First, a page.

Early detection is critical for most eye-related diseases, so even for people that appear otherwise healthy, we recommend an annual eye examination.
What Insurances Do You Accept?
We take the majority of medical and vision insurances. The most common insurances we see are Blue Cross Blue Shield, United Health Care, Humana, Aetna, Medicaid, Medicare, Tricare, Med Cost, Coventry, First Health Direct, Today’s Option, Secure Horizon, CIGNA medicare, Well Care, Advantra Freedom, Unicare, CHAMP VA, Veterans, Davis Vision, Community Eye Care, Spectera, Superior Vision, Vision Services Plan (VSP).
Two insurances that we do not take are Eye Med and CIGNA. In cases where you are not sure if we take your insurance please bring your insurance card into our office. We will call your insurance company to see what your network benifits are.
What forms of payment do you take?
VISA, Master Card, DISCOVER, Cheques
Why do I have these annoying floaters and is there a cure?
Floaters are changes within the fluid at the back of the eye , called the vitreous. Most floaters are harmless and there is no treatment required. Should the floaters multiply in number, have any colour associations, like red, or if flashes of light are noted, then immediate dilation and examination is necessary to rule out retinal detachment (peeling away of the inner layer) which could lead to loss of sight.
Can I use eye exercises to strengthen my eyes and avoid having to wear glasses?
Although controversial, most eye exercises cannot avoid the need for wearing glasses. Some eye exercises can aid eye muscle related focusing problems, but it will not eliminate the need for glasses.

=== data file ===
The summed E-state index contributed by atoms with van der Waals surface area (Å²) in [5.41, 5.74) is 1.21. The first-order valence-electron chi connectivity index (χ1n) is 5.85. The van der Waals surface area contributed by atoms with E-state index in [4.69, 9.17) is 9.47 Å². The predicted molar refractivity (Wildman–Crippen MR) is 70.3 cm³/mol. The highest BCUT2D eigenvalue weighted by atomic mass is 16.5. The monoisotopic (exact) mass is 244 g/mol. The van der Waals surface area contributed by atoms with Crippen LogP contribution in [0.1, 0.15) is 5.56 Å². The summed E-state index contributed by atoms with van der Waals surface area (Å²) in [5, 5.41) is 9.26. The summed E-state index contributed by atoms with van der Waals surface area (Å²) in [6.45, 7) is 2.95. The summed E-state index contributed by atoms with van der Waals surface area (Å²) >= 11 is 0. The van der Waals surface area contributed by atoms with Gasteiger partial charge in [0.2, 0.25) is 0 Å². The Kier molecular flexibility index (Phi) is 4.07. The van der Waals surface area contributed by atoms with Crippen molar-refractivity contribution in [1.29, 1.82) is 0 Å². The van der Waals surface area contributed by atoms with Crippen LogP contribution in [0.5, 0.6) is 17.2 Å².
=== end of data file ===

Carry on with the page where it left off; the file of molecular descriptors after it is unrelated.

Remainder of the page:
What age should children start getting their eyes tested?
By the age of 3, without a strong family history of any pertinent eye disease. If there is, then a screening is recommended sooner.
Will I get more dependent on glasses or will my eyes get lazy if I start wearing them?
The brain likes to see clearer images, so it will prefer to see with the correction on. Once symptoms such as eyestrain or headaches are unavoidable, correction should be worn. The correction need will not disappear with avoidance of wearing glasses or contact lenses.
What is the difference between an optometrist, an ophthalmologist, and an optician?
primary care provider of eye care in relation to prescribing eye glasses and contact lenses and early detection of eye diseases. An undergraduate university degree is necessary and then four years of optometric education to earn their Optometric Doctorate. Some will choose to continue with a year of residency training. In most of the 50 states, Optometrists prescribe oral and topical medications. Optometrists do manage and treat Glaucoma, Diabetes and many other health related conditions. Optometrists also do some minor surgeries; however, the scope of surgery varies from state to state.
can prescribe eye glasses and contact lenses and also perform eye surgery. Some are specialized to certain parts or diseases of the eye and cannot be seen without a referral. Ophthalmologists are Medical Doctors.
sell frames and edge lenses for eye glasses. More associated with the retail aspect of vision correction.